If you follow hockey, then you know why we thought for sure Anaheim would be the team from the West competing for the Stanley Cup; at times they were first in power play percentage, third in goals per game, and swept the regular season series with Chicago.

In other words, buying into the Ducks was a “How fucking much did I spend on for a PBS tote bag?” level mistake.

What do the Anaheim Ducks and the movie Version of the Red Army have in common? They both look impressive, but they can’t beat Detroit.

3) The BlackHawks Themselves

It’s a legitimate criticism to say a team is vulnerable to beating itself.  It was easy to fall in love with the likes of Patrick Kane and Jonathan Toews, the star power that shines so bright it hides the ugly facts we thought would keep the BlackHawks from getting out of the West.

The Chicago penalty kill was shakier than Lindsay Lohan on day three at the rehab center, the goaltending had stretches where it was more suspect O.J. Simpson in a slow-moving Bronco, and I kept worrying that the injury bug was going to bite them harder than a hooker with a poorly-repressed gag reflex.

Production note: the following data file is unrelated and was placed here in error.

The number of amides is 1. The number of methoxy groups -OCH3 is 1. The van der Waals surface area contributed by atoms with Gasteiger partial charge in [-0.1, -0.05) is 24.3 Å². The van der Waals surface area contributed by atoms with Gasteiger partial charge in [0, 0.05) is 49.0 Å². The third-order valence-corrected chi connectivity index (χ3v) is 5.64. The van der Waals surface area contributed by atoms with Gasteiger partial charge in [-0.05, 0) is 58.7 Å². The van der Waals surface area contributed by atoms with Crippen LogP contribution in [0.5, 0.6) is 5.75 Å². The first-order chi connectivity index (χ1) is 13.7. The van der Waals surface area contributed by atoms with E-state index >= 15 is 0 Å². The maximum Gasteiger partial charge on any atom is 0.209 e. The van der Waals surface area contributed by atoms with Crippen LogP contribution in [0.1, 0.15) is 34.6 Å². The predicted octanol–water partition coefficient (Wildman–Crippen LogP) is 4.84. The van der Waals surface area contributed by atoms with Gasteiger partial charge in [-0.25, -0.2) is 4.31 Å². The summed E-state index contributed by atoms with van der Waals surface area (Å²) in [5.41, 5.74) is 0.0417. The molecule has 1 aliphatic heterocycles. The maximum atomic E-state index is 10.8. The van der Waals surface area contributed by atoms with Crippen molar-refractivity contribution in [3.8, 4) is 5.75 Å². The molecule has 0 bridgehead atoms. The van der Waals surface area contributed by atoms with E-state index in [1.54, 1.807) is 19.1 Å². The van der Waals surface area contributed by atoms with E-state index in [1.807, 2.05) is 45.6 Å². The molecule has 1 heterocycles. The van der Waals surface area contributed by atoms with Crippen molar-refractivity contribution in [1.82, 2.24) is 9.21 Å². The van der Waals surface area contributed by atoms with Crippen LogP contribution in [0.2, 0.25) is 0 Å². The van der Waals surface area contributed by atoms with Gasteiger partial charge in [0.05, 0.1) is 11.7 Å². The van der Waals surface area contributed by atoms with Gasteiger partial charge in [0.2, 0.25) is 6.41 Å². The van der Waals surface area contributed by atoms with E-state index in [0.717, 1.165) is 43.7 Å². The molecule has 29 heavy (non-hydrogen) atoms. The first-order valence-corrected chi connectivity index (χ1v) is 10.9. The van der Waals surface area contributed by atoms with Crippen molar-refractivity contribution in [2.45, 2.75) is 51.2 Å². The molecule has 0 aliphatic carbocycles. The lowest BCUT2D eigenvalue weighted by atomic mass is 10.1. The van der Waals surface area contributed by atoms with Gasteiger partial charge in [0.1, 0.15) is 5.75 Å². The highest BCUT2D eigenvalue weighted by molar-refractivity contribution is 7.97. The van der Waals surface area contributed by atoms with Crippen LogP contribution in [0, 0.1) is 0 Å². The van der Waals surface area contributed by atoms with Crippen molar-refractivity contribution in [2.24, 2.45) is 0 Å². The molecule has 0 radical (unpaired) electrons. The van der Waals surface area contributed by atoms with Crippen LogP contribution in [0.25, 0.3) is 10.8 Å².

I thought it was a safe bet that one of those things would be the BlackHawks downfall, and while those things certainly reared their ugly heads, they never rose to the heights needed to take this team out of a series.

Where This Leaves Us:

Don’t look now, but not only are the BlackHawks good now, they could be very good for a while.  If there’s a team in American professional sports that has the best chance to achieve the “dynasty” status we love to toss about, it sure as shit isn’t LeBron and the South Beach Douchebags. It is the BlackHawks.

This championship, Chicagos’s second in the last four seasons, could very well be the bellweather of a new era. After the last Cup victory in 2010, the salary cap demons forced a “Willie Nelson meets the IRS” style sell-off of that team.

But this time around,  Chicago has a far more manageable salary cap situation, which offers the possibility of a future glowing brighter than a firefighter at Chernobyl. Like I said before, the BlackHawks have arguably the best core of talent in the NHL, they have a deep and versatile roster, and a first-rate coaching staff. I’m still not sold on the goaltending situation, but Chicago clearly has a renewed emphasis on team defense, and when you add it all up, the sub-total is that this team appears shows all the signs of being a factor in the NHL for a period of time almost as long as the time people will question your sexual preference if you buy a Prius.

chicago blackhawk some ecard

If you doubt that, consider the off-ice factors. the BlackHawks have proven they can scout talent, draft talent, and develop talent better than this commercial can give you the wrong idea.